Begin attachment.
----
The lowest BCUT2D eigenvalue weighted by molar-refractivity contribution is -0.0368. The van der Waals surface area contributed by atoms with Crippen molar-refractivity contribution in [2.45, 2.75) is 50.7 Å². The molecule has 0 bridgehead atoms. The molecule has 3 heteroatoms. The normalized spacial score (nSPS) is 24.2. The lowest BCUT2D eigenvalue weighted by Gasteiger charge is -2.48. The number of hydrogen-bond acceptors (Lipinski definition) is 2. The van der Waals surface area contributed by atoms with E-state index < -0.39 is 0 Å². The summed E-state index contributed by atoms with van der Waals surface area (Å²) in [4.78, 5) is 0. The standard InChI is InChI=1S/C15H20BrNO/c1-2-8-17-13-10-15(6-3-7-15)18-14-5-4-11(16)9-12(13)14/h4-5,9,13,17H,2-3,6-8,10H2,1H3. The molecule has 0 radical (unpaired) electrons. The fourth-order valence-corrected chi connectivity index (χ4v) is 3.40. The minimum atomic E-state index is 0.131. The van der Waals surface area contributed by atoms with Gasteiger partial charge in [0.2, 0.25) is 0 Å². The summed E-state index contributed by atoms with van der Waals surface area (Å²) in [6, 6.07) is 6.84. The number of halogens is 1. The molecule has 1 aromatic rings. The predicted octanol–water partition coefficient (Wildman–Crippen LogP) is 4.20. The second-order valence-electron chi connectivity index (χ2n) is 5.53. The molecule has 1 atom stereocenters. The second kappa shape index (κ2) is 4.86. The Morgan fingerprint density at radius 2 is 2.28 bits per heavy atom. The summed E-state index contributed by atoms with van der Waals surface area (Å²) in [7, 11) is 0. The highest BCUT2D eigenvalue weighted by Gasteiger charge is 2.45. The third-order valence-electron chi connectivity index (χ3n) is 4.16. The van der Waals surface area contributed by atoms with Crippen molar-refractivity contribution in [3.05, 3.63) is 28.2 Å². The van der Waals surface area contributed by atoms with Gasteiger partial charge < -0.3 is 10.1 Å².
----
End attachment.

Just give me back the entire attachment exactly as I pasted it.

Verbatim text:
The lowest BCUT2D eigenvalue weighted by molar-refractivity contribution is -0.0368. The van der Waals surface area contributed by atoms with Crippen molar-refractivity contribution in [2.45, 2.75) is 50.7 Å². The molecule has 0 bridgehead atoms. The molecule has 3 heteroatoms. The normalized spacial score (nSPS) is 24.2. The lowest BCUT2D eigenvalue weighted by Gasteiger charge is -2.48. The number of hydrogen-bond acceptors (Lipinski definition) is 2. The van der Waals surface area contributed by atoms with E-state index < -0.39 is 0 Å². The summed E-state index contributed by atoms with van der Waals surface area (Å²) in [4.78, 5) is 0. The standard InChI is InChI=1S/C15H20BrNO/c1-2-8-17-13-10-15(6-3-7-15)18-14-5-4-11(16)9-12(13)14/h4-5,9,13,17H,2-3,6-8,10H2,1H3. The molecule has 0 radical (unpaired) electrons. The fourth-order valence-corrected chi connectivity index (χ4v) is 3.40. The minimum atomic E-state index is 0.131. The van der Waals surface area contributed by atoms with Gasteiger partial charge in [0.2, 0.25) is 0 Å². The summed E-state index contributed by atoms with van der Waals surface area (Å²) in [6, 6.07) is 6.84. The number of halogens is 1. The molecule has 1 aromatic rings. The predicted octanol–water partition coefficient (Wildman–Crippen LogP) is 4.20. The second-order valence-electron chi connectivity index (χ2n) is 5.53. The molecule has 1 atom stereocenters. The second kappa shape index (κ2) is 4.86. The Morgan fingerprint density at radius 2 is 2.28 bits per heavy atom. The summed E-state index contributed by atoms with van der Waals surface area (Å²) in [7, 11) is 0. The highest BCUT2D eigenvalue weighted by Gasteiger charge is 2.45. The third-order valence-electron chi connectivity index (χ3n) is 4.16. The van der Waals surface area contributed by atoms with Crippen molar-refractivity contribution in [3.05, 3.63) is 28.2 Å². The van der Waals surface area contributed by atoms with Gasteiger partial charge < -0.3 is 10.1 Å².